USB Charging Receptacle: Metal Marshmallow has a builtin preamp, which is powered by a builtin rechargable battery. USB is used to charge the internal battery. The recptacle accepts a standard micro-USB charge cable, such as is used to charge many cell-phones. The charge time is about one hour, after which it will stay charged for about 10 days before it needs to be charged again, whether or not you are using the microphone. Note that Marshmallow does not use USB for audio, only for charging.
Charge Status Light: This light will come on while Marhsmallow is charging, and will turn off once the battery is full.
Audio Cable: This is standard shielded instrument cable.
Audio Connector: This is a standard 1/4 inch mono (TS) female receptacle, which accepts a standard instrument cable. Marshmallow can then be plugged into any regular audio interface or mixer.
Metal Marshmallow has a built-in rechargeable battery that powers its awesome preamp. It will ship with the battery drained. Prior to use you must charge it via a standard micro-usb charging cable. The charge-status light will come on when it starts to charge, and turn off when it is done charging. It takes about 1 hour to charge, and will last for at least 10 days of continuous operation. To reduce noise, Metal Marshmallow does not have a power switch; It is on all of the time until the battery drains. It is possible to use the microphone while it is charging.
14dB (white), 24dB (red), 34dB (black)
White LED (on while charging, off when done)
For Charging Only
1/4" Female Unbalanced TS
Marshmallow is available in a few different gain variaions. The standard model has red heat-shrink on the audio connector. This mic is good for most things and corresponds to the discontinued burnt marshmallow. There is additionally a low-gain variant with white heat-shrink that is better for recording loud sounds, like percussion, and this corresponds to the discontinued original marshmallow. Finally, there is a black heat-shrink model with high gain, that is good for recording very, very quiet sounds. If you watch closely, in the video above, you can see which variant I have used to record different things, which should give you a general idea of how they behave, although in many cases any of the mics would work just fine for a moderate sound source.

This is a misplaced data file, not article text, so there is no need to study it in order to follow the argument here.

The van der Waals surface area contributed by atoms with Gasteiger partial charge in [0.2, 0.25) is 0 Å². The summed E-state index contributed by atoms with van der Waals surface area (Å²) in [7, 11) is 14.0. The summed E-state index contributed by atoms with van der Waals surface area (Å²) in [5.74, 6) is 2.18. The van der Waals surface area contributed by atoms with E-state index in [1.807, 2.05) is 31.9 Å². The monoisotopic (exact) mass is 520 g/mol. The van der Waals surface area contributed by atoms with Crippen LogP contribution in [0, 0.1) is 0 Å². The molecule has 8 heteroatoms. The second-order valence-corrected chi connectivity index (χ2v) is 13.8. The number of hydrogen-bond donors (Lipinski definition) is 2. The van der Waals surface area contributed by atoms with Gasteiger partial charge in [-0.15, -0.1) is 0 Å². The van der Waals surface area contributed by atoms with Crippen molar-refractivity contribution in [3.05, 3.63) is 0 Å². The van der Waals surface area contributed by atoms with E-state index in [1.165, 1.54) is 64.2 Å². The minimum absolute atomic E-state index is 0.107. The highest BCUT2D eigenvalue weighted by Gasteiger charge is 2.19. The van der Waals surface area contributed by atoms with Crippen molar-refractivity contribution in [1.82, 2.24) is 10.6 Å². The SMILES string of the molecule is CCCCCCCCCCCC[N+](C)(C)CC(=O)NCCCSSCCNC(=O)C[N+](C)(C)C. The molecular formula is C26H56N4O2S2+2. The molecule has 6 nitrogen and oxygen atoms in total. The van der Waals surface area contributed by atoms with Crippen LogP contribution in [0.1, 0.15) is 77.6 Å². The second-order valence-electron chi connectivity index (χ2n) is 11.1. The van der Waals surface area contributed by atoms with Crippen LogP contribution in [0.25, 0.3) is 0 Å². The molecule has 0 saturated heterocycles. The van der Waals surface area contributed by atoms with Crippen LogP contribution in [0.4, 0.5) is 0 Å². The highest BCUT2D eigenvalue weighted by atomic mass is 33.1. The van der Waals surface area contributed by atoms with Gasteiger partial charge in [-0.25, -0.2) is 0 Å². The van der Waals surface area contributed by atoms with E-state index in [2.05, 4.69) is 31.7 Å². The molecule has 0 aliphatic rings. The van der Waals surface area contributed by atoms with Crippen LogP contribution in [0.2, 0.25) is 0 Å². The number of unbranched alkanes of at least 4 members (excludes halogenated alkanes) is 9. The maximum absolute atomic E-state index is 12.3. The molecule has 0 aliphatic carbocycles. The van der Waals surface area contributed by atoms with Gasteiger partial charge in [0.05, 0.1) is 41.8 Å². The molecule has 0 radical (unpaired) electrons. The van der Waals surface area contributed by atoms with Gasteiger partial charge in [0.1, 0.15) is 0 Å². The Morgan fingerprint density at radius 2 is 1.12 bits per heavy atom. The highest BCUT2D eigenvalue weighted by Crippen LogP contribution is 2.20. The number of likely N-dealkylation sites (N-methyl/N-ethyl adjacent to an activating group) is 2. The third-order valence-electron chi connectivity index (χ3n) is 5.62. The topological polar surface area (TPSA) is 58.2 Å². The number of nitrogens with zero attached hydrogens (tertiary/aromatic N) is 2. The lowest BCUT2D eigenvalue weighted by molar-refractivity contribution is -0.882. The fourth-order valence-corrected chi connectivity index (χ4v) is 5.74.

Plug It In
Hi, I'm Michael Krzyzaniak, creator of Marshmallow. While I was getting my PhD, I was building robots that played music. I needed the robots to listen to themselves while blocking out other sounds, so I thought I'd use a contact mic. Unfortunatly, due to questionable engineering, electromagenetic radiation spewed out of the robots' out of every pore. In retrospect, I was probably violating FCC regulations every time I turned it on, and people driving by probalby just heard "KSSSSHHHHHHH" on their radios. Needless to say I had considerable difficulty getting a clean signal through a contact mic; it was mostly hum. I ordered every single comercially available mic and built every DIY one I could find on the internet. None of them could withstand the hum, and furthermore, most had very poor bass response, making them unsuitable for the spectral analysis I was doing in my research. So I went on a quest to design a contact mic that could withstand massive hum and had good bass response, so I could complete my dissertation. The result is Marshmallow. It is the best contact Mic I have heard, so I decided to share it!